The United Arab Emirates is creating its own rain using drones that fly into clouds and unleash electrical charges to beat the sweltering 122 degrees Fahrenheit (50 degrees Celsius) heat.
The rain is formed using drone technology that gives clouds an electric shock to ‘cajole them’ into clumping together and producing precipitation.
The UAE is one of the most arid countries on Earth, and it hopes the technique could help to increase its meagre annual rainfall.
And it is working. Video footage released by the UAE’s National Center of Meteorology shows monsoon-like downpours across the country which create a sheet of rain on the highways.
The United Arab Emirates is creating its own rain using drones that fly into clouds and unleash electrical charges to beat the sweltering 122 degrees Fahrenheit heat
Video footage released by the UAE’s National Center of Meteorology shows monsoon-like downpour across the country which create a sheet of rain on the highways
Waterfalls are also seen on the side of roads as drivers in SUVs struggle to navigate the torrential rain – despite the country being in the middle of a summer heatwave where temperatures have soared above 122F (50C).
The Center said the precipitation has been enhanced by a technique known as cloud seeding, and its purpose is to increase condensation in the hope that it might trigger a downpour.
The UAE’s cloud seeing operations are part of an ongoing $15 million (£10.8m) mission to generate rain in the country, which ranks among the world’s top 10 driest countries with an average rainfall of just three inches (78 millimetres) – 15 times less than what falls in an average year in the UK.
The rain is formed using drone technology that gives clouds an electric shock to ‘cajole them’ into clumping together and producing precipitation
The rain is being created using drone technology in research led by experts at the University of Reading in the UK
How cloud-seeding works
Microscopic particles of silver iodide are shot into existing clouds using land based generators or aircraft.
Silver iodide is an ice-forming agent, which causes supercooled water droplets to freeze in the clouds.
The ‘ice embryos’ interact with the surrounding water droplets, and eventually grow to snowflakes.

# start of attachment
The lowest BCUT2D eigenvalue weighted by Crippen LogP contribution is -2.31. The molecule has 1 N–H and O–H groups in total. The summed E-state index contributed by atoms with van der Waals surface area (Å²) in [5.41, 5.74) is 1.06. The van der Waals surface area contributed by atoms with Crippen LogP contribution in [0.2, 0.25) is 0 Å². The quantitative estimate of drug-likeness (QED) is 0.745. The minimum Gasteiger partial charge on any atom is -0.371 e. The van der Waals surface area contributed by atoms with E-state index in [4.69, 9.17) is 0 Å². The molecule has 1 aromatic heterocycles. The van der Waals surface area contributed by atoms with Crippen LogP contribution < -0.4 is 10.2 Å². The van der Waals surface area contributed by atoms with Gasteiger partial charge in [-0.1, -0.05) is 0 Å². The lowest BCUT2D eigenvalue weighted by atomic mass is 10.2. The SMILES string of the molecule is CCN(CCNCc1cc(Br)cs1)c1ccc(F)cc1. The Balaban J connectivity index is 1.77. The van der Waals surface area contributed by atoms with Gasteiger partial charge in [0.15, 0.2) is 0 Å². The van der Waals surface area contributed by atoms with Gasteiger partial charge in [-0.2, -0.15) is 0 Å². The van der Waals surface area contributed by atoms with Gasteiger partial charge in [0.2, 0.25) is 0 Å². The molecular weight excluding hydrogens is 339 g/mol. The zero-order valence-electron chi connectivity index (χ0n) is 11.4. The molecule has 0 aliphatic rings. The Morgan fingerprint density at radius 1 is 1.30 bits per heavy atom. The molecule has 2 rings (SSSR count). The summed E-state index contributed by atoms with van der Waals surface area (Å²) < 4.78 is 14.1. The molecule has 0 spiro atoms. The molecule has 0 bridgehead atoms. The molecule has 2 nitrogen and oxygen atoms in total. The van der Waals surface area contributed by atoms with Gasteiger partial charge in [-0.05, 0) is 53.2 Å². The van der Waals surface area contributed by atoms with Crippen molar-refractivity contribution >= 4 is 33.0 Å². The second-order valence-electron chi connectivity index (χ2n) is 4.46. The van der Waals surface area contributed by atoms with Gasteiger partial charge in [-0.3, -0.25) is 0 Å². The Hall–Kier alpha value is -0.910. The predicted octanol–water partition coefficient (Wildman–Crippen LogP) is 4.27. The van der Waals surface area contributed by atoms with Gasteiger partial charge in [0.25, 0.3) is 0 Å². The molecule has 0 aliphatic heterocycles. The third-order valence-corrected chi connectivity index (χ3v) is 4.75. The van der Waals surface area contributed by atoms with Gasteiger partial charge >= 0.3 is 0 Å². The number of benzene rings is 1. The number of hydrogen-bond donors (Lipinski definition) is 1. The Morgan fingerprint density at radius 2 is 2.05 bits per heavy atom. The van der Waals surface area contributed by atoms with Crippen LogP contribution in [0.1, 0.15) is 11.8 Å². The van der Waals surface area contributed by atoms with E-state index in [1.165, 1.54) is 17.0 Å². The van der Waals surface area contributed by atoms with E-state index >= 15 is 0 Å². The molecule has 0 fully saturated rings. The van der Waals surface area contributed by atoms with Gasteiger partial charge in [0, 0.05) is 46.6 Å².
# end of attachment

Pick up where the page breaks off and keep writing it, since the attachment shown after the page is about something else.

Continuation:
These fall to the ground as snow or raindrops, depending on the surface temperatures.
Cloud seeding can also, in some cases, cause the cloud to grow larger and last longer than it would have without the modification.
The rain is being created using drone technology in research led by experts at the University of Reading in the UK.
Professor Maarten Ambaum, who worked on the special project, told the BBC earlier this year that the UAE has enough clouds to create conditions which allow for rainfall.
The technology uses a drone to release electrical charges into the clouds, which helps the water droplets to merge and stick together to form precipitation, ‘like dry hair to a comb’.
‘When the drops merge and are big enough, they will fall as rain,’ Professor Ambaum said.
Alya Al-Mazroui, director of the UAE’s rain-enhancement science-research program, told Arab News in March: ‘Equipped with a payload of electric-charge emission instruments and customised sensors, these drones will fly at low altitudes and deliver an electric charge to air molecules, which should encourage precipitation.’
In 2017, the UAE government provided $15m for nine different rain-enhancement projects.
Among them is another cloud-seeding technology which launches salt missiles into clouds from planes.
The country’s Abu Dhabi-based forecasters monitor weather radars to tell pilots flying official government aircraft when to take off on rain-inducing missions.
Professor Maarten Ambaum, who worked on the special project, told the BBC earlier this year that the UAE has enough clouds to create conditions which allow for rainfall
‘As soon as they see some convective cloud formations, they launch us on a flight to investigate,’ said Mark Newman, deputy chief pilot at NCMS.